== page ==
Zargana, but reiterating grave concern for the well-being of other
writers still detained in Burma, including comedian U Par Par Lay;
- demanding the immediate and unconditional release of all those
currently detained in Myanmar in violation of Article 19 of the United
Nations Universal Declaration of Human Rights.
Letters to the press
PEN members may consider writing letters to their national newspapers
expressing alarm at events in Burma, and highlighting Zargana's case
illustrate the many years of repression in the country.
For further information please contact Cathy McCann at International
Writers in Prison Committee, Brownlow House, 50/51 High Holborn,
WC1V 6ER, Tel.+ 44 (0) 20 7405 0338, Fax: +44 (0) 20 7405 0339, email:
Writers in Prison Committee
50/51 High Holborn
London WC1V 6ER
Tel: + 44 (0) 20 7405 0338
Fax: + ff (0) 20 7405 0339
Help Us Tell the UN Sec. General to Demand End to Torture in Burma
Ban Ki-moon: Telephone The Burmese Regime Today to Demand End to
Torture in Burma
The military continues to hunt down those who have participated in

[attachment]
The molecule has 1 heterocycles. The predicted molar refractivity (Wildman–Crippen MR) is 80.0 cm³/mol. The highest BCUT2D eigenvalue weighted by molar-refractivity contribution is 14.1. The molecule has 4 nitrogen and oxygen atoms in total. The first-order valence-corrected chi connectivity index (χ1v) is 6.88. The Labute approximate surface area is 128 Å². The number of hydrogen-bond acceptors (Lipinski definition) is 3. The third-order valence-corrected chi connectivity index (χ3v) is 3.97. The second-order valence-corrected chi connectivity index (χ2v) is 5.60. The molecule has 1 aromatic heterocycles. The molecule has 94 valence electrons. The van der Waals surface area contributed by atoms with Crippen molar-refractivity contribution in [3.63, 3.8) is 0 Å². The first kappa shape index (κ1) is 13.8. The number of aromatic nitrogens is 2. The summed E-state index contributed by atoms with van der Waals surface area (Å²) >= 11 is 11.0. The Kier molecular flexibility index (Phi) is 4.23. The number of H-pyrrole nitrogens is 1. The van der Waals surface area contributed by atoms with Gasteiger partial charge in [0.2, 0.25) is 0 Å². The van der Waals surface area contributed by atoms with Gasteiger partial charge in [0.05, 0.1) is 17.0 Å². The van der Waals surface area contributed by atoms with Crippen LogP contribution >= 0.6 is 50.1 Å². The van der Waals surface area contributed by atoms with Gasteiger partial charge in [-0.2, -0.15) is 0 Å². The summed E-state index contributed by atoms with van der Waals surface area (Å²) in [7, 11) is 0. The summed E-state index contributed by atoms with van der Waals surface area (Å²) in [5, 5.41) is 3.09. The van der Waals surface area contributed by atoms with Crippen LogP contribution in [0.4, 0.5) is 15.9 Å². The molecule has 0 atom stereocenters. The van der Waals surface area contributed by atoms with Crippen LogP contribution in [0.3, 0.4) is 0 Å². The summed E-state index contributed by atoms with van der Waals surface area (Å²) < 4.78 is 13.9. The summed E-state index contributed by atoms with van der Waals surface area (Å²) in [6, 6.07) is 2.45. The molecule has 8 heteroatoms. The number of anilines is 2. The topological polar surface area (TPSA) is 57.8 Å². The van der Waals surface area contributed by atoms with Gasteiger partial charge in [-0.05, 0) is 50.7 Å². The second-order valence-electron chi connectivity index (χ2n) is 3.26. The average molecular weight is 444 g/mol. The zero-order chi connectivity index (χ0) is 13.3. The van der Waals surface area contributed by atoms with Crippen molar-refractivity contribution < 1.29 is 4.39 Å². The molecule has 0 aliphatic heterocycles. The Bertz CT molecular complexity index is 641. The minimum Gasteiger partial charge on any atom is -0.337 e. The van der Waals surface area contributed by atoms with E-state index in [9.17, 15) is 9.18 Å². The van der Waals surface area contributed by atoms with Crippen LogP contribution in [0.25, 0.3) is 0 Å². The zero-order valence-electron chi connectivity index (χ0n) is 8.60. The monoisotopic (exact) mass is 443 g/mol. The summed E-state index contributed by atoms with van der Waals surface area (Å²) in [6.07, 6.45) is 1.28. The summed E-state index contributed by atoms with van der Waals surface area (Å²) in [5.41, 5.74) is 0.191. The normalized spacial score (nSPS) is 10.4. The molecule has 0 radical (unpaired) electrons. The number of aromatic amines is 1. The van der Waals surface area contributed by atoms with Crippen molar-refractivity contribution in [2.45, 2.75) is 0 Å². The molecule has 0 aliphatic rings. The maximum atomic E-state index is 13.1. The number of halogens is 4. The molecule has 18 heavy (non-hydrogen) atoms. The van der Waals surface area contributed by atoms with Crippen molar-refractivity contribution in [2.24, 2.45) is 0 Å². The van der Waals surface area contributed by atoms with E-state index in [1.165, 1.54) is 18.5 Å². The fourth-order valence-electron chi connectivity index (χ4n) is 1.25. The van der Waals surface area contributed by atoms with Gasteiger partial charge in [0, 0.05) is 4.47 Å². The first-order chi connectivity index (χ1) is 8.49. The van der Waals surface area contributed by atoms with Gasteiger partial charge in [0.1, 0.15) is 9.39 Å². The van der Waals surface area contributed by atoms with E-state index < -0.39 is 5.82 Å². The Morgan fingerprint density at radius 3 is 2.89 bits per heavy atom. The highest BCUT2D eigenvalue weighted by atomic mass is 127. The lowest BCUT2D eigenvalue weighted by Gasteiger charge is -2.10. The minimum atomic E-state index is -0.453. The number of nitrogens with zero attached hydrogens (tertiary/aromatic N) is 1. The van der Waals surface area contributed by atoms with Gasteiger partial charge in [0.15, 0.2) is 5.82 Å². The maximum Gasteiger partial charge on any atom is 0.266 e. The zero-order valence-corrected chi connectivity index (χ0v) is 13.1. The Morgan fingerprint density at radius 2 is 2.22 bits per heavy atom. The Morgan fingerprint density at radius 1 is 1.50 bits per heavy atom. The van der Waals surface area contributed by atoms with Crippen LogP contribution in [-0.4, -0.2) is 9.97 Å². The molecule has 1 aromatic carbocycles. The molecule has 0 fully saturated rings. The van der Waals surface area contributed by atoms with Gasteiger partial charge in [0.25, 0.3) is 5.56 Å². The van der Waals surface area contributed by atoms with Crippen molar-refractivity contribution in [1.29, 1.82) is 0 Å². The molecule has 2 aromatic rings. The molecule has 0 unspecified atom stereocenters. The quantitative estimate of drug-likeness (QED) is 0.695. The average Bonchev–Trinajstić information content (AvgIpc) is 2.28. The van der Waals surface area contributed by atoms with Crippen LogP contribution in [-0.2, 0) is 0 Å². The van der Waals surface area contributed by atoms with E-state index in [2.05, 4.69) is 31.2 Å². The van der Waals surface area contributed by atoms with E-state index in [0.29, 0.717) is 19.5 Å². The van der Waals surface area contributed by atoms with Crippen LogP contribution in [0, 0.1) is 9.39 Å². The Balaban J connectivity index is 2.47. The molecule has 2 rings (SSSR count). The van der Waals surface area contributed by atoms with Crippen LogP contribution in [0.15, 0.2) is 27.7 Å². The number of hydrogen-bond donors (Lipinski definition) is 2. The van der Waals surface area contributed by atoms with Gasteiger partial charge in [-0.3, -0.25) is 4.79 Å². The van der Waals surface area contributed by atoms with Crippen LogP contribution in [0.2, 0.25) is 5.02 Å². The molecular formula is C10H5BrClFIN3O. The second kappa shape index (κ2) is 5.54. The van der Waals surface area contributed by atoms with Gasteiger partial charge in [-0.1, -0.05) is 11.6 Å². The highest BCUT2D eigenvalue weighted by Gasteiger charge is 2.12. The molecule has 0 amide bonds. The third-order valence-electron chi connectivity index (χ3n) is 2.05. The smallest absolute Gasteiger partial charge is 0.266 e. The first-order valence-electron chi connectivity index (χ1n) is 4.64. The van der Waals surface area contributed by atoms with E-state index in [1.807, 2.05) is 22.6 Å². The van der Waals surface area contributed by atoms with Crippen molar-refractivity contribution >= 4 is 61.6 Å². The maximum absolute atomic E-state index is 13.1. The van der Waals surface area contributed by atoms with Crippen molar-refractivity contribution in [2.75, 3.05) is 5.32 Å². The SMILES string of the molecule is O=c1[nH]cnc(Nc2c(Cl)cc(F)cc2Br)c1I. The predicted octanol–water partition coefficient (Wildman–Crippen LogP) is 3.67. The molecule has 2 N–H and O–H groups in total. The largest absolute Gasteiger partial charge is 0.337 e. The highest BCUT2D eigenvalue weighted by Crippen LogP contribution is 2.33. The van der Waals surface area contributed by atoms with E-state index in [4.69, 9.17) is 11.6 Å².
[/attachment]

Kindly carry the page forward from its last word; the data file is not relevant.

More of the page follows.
demonstrations. We are calling on you to take a few moments today to
of the global voice calling for an end to the abuse of monks and
This past weekend the military captured 4 promiment democracy
including Htay Kywe, one of the last remaining leaders of the 88
Generation that had not been captured. The 88 Student Generation has
the forefront of organizing protests, with the courage to stand up
ruthless and brutal regime no matter the cost. Htay Kywe had evaded
until now. During the past two months, he was vital in educating
about what was happening inside Burma. We are deeply concerned
health and safety.
Also arrested was Mee Mee, whose picture with her fist in the air,
become an iconic symbol of the Burmese people during the protests in
August and September (as seen above). We fear for her and the
will most likely endure, as a political prisoner and as a woman.
The few remaining members of the 88 Student Generation have already
letter to Secretary General Ban Ki-Moon urging him to take action to
prisoners, and stop arrests, and we must support their call.
It is more than just these arrests that concern us. Thousands of
civilians have been arrested in the past 2 weeks and we are receiving
disturbing reports about the treatment of these prisoners. Torture,
medical treatment and food, disrobing monks, and even death are
occurrences for those imprisoned. We are deeply concerned for the
those imprisoned. Many activists have serious medical problems
their previous imprisonments. For a list of monasteries raided,
arrested, disappeared, and killed, go to the AAPP website
Association for the Political Prisoners of Burma) www.aappb.org .
Please just take a few moments today to send an email to UN Secretary
General Ban Ki-Moon, urging him to take more concrete measures to